Much like the last vote, there was no hiding the tribe’s united front against Ben going in to this one. Chrissy once more tried to throw Ben off by whipping out her super idol and telling everyone the story about how she found it – a story which for some reason Jeff felt the need to interrupt and try to tell for her briefly before letting her continue. I was impressed that Ben held his cards close here because he could have easily dropped the #BenBomb then and there to shut her up, but he was going for another silent kill with a plan to use his idol and just one vote to eliminate Devon.
Ben’s third idol may have been a surprise, but an even bigger surprise to poor Mike was Devon writing his name down as a safeguard. This really was the move of the night for me given Devon’s absolutely perfect read on Ben and the rest of the tribe’s votes. With the tie forced between Mike and Devon, Devon put his faith in Chrissy and Ryan who stuck true to their final three alliance to send the doctor out the door on the revote.
Mike was fun and quirky at times, but he got under my skin a little with all the talk of him being the puppetmaster behind the whole game. Maybe we missed something, but it really didn’t seem like Mike was pulling any strings – rather, he was being strung along. There is something to be said about his perseverance, but Mike was allowed to sit at the Round and Rimmer tables when needed and left to sit at the kiddie table when not. Still, Mike’s a big fan of the game and got to live his dream so I’m happy he had the experience. My only other disappointment was the surprising shortage of jokes centered around Mike’s occupation as a sex doctor. I figured it’d be easy for the editors to slip those in every now and then, but that ended up much harder than I expected.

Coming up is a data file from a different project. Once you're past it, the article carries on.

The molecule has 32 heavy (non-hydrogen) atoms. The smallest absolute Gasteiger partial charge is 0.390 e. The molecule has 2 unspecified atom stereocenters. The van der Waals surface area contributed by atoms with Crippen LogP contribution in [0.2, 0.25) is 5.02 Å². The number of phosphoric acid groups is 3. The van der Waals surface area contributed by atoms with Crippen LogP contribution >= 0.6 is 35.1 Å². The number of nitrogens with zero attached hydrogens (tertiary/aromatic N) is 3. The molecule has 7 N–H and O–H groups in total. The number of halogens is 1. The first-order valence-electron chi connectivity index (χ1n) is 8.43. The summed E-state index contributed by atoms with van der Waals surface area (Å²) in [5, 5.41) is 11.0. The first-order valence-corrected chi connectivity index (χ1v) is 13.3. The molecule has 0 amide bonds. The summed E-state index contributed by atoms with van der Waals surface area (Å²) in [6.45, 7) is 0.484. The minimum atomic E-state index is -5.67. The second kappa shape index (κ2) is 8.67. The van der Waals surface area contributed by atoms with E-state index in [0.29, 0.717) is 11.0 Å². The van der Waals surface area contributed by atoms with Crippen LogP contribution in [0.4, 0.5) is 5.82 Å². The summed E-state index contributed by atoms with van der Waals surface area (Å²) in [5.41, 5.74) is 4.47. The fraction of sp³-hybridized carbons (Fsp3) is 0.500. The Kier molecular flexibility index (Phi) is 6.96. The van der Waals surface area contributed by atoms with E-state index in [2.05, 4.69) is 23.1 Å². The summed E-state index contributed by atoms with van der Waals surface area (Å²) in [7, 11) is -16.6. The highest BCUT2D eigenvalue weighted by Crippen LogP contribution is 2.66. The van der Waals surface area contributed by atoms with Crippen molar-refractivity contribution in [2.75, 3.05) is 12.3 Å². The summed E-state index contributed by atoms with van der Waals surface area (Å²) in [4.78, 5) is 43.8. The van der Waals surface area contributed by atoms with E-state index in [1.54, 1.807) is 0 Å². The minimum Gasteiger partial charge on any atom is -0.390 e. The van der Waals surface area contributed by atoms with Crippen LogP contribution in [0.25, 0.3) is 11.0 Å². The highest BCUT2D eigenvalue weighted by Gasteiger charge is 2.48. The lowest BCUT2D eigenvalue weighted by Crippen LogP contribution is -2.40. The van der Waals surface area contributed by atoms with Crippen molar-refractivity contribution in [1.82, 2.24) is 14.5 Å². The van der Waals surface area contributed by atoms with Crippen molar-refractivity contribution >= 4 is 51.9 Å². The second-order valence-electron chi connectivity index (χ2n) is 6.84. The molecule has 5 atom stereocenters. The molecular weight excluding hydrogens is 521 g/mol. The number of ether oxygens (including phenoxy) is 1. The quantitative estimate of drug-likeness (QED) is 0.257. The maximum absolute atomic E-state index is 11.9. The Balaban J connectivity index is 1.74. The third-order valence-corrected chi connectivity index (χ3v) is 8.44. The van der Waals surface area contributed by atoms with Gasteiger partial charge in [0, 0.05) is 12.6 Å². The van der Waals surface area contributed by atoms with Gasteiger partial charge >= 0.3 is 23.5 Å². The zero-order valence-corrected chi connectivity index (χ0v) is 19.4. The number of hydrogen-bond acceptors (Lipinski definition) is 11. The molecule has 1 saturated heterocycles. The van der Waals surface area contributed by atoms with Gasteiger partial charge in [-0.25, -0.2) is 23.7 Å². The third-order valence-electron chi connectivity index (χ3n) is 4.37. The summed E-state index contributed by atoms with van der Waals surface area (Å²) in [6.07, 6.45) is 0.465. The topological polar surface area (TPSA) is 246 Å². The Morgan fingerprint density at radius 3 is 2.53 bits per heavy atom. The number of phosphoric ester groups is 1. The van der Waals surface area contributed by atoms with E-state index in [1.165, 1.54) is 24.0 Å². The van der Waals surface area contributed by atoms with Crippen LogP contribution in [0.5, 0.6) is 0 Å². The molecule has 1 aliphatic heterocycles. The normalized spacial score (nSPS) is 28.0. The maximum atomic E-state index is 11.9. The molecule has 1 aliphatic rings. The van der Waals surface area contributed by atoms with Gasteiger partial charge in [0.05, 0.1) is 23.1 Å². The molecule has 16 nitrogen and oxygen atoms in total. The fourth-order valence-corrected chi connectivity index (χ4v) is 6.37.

IMMUNITY – U BLEW IT
Prior to leaving tribal council, Jeff informed the final four that there would be one last twist in the game and revealed it at the next challenge to be one more secret “advantage” to top off the season. I had heard news of what this twist was but had totally forgotten about it until just last week when it was teased in the promo. At that point, I understood the eye-roll-worthy intent of the twist which I’ll share my thoughts on later.